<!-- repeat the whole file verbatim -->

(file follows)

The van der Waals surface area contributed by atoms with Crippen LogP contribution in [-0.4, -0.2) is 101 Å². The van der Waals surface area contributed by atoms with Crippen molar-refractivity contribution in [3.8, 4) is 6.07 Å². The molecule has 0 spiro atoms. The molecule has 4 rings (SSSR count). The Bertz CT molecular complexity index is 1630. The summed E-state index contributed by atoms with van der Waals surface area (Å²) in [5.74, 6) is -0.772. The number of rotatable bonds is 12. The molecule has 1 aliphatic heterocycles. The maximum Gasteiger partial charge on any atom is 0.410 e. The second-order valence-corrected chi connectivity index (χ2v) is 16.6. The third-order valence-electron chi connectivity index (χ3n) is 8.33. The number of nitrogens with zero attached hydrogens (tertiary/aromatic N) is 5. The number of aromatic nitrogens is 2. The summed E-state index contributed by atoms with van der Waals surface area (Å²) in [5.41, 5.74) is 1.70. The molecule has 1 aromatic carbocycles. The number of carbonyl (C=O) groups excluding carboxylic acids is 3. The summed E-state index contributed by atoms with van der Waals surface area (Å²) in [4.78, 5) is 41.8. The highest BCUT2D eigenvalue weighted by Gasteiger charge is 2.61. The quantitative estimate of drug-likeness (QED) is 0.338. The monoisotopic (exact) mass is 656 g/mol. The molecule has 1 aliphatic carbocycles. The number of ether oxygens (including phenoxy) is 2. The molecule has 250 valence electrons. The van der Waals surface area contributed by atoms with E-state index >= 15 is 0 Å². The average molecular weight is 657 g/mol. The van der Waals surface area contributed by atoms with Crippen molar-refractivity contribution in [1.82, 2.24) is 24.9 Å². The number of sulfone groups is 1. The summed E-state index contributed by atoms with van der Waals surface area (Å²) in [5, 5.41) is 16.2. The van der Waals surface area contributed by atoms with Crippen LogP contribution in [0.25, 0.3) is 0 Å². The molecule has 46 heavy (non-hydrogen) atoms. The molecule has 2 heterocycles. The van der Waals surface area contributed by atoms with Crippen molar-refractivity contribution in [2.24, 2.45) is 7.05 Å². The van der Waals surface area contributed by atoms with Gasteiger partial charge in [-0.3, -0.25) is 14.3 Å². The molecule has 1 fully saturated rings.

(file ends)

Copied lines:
The van der Waals surface area contributed by atoms with Crippen LogP contribution in [-0.4, -0.2) is 101 Å². The van der Waals surface area contributed by atoms with Crippen molar-refractivity contribution in [3.8, 4) is 6.07 Å². The molecule has 0 spiro atoms. The molecule has 4 rings (SSSR count). The Bertz CT molecular complexity index is 1630. The summed E-state index contributed by atoms with van der Waals surface area (Å²) in [5.74, 6) is -0.772. The number of rotatable bonds is 12. The molecule has 1 aliphatic heterocycles. The maximum Gasteiger partial charge on any atom is 0.410 e. The second-order valence-corrected chi connectivity index (χ2v) is 16.6. The third-order valence-electron chi connectivity index (χ3n) is 8.33. The number of nitrogens with zero attached hydrogens (tertiary/aromatic N) is 5. The number of aromatic nitrogens is 2. The summed E-state index contributed by atoms with van der Waals surface area (Å²) in [5.41, 5.74) is 1.70. The molecule has 1 aromatic carbocycles. The number of carbonyl (C=O) groups excluding carboxylic acids is 3. The summed E-state index contributed by atoms with van der Waals surface area (Å²) in [4.78, 5) is 41.8. The highest BCUT2D eigenvalue weighted by Gasteiger charge is 2.61. The quantitative estimate of drug-likeness (QED) is 0.338. The monoisotopic (exact) mass is 656 g/mol. The molecule has 1 aliphatic carbocycles. The number of ether oxygens (including phenoxy) is 2. The molecule has 250 valence electrons. The van der Waals surface area contributed by atoms with E-state index >= 15 is 0 Å². The average molecular weight is 657 g/mol. The van der Waals surface area contributed by atoms with Crippen molar-refractivity contribution in [1.82, 2.24) is 24.9 Å². The number of sulfone groups is 1. The summed E-state index contributed by atoms with van der Waals surface area (Å²) in [5, 5.41) is 16.2. The van der Waals surface area contributed by atoms with Crippen LogP contribution in [0.25, 0.3) is 0 Å². The molecule has 46 heavy (non-hydrogen) atoms. The molecule has 2 heterocycles. The van der Waals surface area contributed by atoms with Crippen molar-refractivity contribution in [2.24, 2.45) is 7.05 Å². The van der Waals surface area contributed by atoms with Gasteiger partial charge in [-0.3, -0.25) is 14.3 Å². The molecule has 1 fully saturated rings.